Since we shall be mainly concerned with the effect of feedback around the limiter upon the capture performance in the presence of two-signal interference, we shall classify the feedback first on the basis of feedback bandwidth as compared with the extent of the significant portion of the primary spectrum, and second according to feedback angle at the center frequency of operation. On the basis of feedback bandwidth, we recognize two types of feedback: wideband feedback, and bandlimited (or narrow-band) feedback. When all of the spectral components of significant amplitude in the structure of the primary spectrum are fed back from the output of the limiter to its input, the operation will be termed wideband feedback. Bandlimited (or narrow-band) feedback will result if the limiter, or its associated feedback amplifier, has incorporated in it a filter which will prevent significant portions of the primary spectrum from reaching the input of the limiter. The feedback bandwidth is, therefore, defined either by the bandwidth of the limiter from whose output the feedback voltage is taken, or by the bandwidth of the amplifier in the feedback path, or by both.
Referring to FIG. 3, it is to be noted that a signal e,,(t), as given by Eq. 3 appears at the output of the limiter, when the input to the limiter is given by e, (t) of Eq. 1. Assuming the time delay around the loop to be negligible, an initial feedback voltage e ,(t) KG cos [pt (1)] 5) will appear across the terminals 33, where G is the gain of the feedback amplifier. The initial feedback voltage adds to the voltage e,(t) in phase, and the resultant input to the limiter becomes e (t) E,[(l 2a cos rt a K cos (pt 0) where, by definition, the feedback factor K, is given by:
K,,. kG/E and E, is the amplitude of the stronger signal at the output of the i-f amplifier. The initial feedback addition is, therefore, seen to affect only the instantaneous amplitude of the resultant signal at the input to the limiter, but otherwise it leaves the instantaneous phase variations unaltered.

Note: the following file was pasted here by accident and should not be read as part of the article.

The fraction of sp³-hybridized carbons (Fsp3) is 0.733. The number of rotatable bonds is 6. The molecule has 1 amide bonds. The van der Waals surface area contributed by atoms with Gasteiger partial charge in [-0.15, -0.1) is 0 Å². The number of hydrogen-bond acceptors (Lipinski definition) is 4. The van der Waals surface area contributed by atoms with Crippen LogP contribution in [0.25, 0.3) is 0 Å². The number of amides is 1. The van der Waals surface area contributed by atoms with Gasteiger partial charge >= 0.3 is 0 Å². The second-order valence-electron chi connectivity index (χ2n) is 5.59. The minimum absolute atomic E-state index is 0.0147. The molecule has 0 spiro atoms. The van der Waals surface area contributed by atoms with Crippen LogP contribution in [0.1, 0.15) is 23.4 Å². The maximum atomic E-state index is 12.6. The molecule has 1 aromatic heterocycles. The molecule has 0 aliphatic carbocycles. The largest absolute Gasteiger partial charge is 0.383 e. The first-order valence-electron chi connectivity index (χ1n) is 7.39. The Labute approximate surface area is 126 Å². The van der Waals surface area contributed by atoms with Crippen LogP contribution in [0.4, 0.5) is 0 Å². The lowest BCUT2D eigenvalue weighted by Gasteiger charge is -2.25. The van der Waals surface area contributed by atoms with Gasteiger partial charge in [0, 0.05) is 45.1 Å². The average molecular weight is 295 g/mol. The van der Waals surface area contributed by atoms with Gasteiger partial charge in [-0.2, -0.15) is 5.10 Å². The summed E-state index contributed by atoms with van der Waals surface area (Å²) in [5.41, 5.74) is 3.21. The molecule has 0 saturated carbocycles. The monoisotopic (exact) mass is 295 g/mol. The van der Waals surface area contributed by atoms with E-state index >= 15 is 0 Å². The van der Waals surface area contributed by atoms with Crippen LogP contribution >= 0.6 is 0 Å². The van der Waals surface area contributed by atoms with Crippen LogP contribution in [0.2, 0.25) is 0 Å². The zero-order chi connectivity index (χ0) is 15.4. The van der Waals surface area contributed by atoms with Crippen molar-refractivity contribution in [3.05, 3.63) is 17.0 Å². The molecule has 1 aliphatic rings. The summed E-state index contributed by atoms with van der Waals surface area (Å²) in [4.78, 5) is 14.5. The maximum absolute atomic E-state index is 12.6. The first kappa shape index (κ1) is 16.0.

Neglecting the effect of time delay around the loop enables us then to assume that the instantaneous phase angle of the feedback voltage will not differ noticeably from the instantaneous phase angle of the resultant input signal at any time. The effect of the positive (inphase) feedback will, therefore, amount simply to an increase in the instantaneous amplitude of the input signal, and this in itself will leave the output of the limiter, as given by Eq. 3, unchanged. Since this limiter will deliver a voltage e (t), as given by Eq. 3, regardless of what the amplitude of the input signal is (if the instantaneous phase angle at the input and output remain essentially the same), it is readily seen that a positive feedback steady-state will immediately be reached with the feedback voltage as given by Eq. 5, and therefore, with the net input to the limiter as given by Eq. 6.
Thus, positive feedback of the primary spectrum from the output of the limiter to its input, without significant band limitation of the feedback spectrum, will not affect the instantaneous frequency variations of the resultant signal at the input to the limiter. The principal effect of wideband feedback is therefore to saturate the limiter at reduced signal levels, as if the signal had been amplified before limiting. This is an important advantage, but the maximum advantages of the invention arise from narrow band positive feedback which will now be described.
Let us now consider the effect of band limitation in the feedback path. The feedback bandwidth will be assumed to be equal to the minimum practicable value of one i-f bandwidth. It will be readily realized that the most severe band limitation will arise when the two signals differ in frequency by one i-f bandwidth. The spectrum fed back will then consist of the components whose frequencies are p and p r rad/sec only.
Thus, let us consider that the signal amplitudes at the input are given by E at p, and Elli at p r rad/sec, where a is less than unity, and E is an arbitrary quantity that defines the signal level at the input; that the ideal limiter characteristic is such that for any E,,, O, E equals a constant of k volts peak; that the ideal limiter filter has a bandwidth equal to (BW),,; and that the net effect of the feedback branch on the voltage is described by Ge fb where (n denotes angular frequency. G is the gain and jb((.0) the phase shift introduced by the feedback channel. For simplicity we shall start by neglecting the dependence of 4m, upon (1), and assume that the spectral components fed back arrive in phase with the corresponding signals at the input.